Nationalism is a key element of the Leave campaigns, says Michael Lloyd. But it takes very different forms on the right and left – and indeed in England and Scotland. On the right, nationalism draws on a nostalgic view of the Commonwealth. On the left, it subscribes to an English exceptionalism that believes a federal Europe is incompatible with the struggle against neoliberalism and capitalism.
Some of the arguments made by the Leave camp appear to be linked to nationalism. Sometimes, as in the case of UKIP, it is a nostalgic nationalism. At other times it is a more xenophobic nationalism. It is important, for those of us who take the view that the future prosperity and geopolitical influence of the UK lies in an active partnership within the EU, to understand the mainsprings of these underlying nationalistic themes.
However, I would suggest that these nationalisms relate to England rather than to Scotland, Wales, and Northern Ireland. This is not to deny the nationalisms within the Celtic nations (with two ‘nationalist’ traditions in Northern Ireland). However, these Celtic nationalisms tend not to be directed at challenging UK membership of the EU.
The Empire and Britishness
English nationalism is a more slippery concept than might be imagined. As Kumar persuasively argues, for the English, presiding over an empire, there was no distinction made between being English and being British. In the global world of the British Empire, to be British was sufficient. It also enabled the Scots and Welsh to be co-opted into the British identity and to play key roles in imperial Britain.
But it is clear that until relatively recently (the last 20 years), with the increasing devolution to the Celtic nations, and the rise of a more aggressive Scottish ethno-nationalism, English nationalism has been a subdued affair. The even more recent rise in popularity of UKIP – an essentially right-wing English nationalist party – has drawn attention to demands for an English parliament. As Kumar suggests – despite UKIP’s appeal in both some suburban and rural middle-class areas and some socially and economically deprived working class enclaves – the vision of Englishness presented is taken from the 1920s:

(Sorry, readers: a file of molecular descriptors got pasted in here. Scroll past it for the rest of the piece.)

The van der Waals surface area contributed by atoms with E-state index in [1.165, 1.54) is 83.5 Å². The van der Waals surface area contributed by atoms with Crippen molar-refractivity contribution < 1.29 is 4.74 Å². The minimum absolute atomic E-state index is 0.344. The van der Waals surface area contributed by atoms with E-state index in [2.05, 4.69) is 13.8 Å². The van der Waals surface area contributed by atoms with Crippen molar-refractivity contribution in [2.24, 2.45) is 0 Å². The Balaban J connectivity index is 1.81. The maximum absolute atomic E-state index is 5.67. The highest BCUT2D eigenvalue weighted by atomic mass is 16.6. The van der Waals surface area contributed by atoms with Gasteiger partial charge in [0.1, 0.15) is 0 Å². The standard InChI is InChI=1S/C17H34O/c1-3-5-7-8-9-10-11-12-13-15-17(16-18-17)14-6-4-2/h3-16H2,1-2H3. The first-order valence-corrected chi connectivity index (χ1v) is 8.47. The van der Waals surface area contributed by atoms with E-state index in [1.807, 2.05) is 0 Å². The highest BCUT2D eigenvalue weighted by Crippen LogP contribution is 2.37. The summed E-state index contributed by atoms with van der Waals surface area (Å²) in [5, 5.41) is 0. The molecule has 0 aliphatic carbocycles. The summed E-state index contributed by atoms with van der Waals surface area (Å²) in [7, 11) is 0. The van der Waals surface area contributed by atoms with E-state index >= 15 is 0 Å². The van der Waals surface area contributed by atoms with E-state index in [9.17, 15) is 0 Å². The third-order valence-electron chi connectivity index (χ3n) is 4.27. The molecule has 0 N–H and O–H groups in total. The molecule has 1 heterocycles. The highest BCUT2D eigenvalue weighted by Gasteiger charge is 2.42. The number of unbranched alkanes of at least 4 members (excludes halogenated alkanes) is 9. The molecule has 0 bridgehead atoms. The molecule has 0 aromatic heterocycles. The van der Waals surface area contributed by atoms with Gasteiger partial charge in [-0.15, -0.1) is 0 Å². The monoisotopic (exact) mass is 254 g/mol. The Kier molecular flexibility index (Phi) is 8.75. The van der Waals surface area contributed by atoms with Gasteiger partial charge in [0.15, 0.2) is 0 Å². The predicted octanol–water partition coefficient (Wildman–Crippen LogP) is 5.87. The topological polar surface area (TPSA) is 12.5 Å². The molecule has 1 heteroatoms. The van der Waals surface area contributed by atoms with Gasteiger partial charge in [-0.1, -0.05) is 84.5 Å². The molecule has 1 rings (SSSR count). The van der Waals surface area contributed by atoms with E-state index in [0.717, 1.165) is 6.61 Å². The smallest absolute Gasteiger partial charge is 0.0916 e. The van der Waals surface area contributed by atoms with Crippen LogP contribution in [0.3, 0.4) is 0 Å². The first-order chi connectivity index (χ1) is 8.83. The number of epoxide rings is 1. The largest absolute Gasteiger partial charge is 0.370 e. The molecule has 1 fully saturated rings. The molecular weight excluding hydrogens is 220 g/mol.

It is an England that is rural or small-town, white, male, middle or upper-middle class, and fearful of change and the challenges of a global, multi-cultural world. (Kumar, 2003).
This latter-day, English nationalism appears to be being forged by a challenge from the nationalism in Scotland (and, to a lesser extent, Welsh nationalism) and a fear of globalisation. This pressure and tension is exacerbated, for some English nationalists, by the fact of the UK’s membership of the EU, and their antipathy towards it.
We need to analyse a little further this antipathy towards the EU. First, one needs to separate the attitudes of the right and the left.
The objections to the EU on the Right, even viewed simply as a trading bloc, go back to the formation of the Anti-Common Market League (ACML) in 1961, following the first failed attempt of the UK to join the EEC. Principally attracting Conservative politicians and activists, the nostalgic nationalist element was focussed on free trade with the world and maintaining the UK’s trading links with the Commonwealth, particularly the white Commonwealth countries, e.g. New Zealand. In the longer run this concentration on the Commonwealth did have an impact on the UK’s negotiations with the EU in the early 1970s prior to accession. Achieving access for New Zealand butter and lamb and West Indies cane sugar occupied many hours of negotiating time of the UK civil servants and politicians involved. Echoes of this position are clearly present in the position on the right of the Leave camps.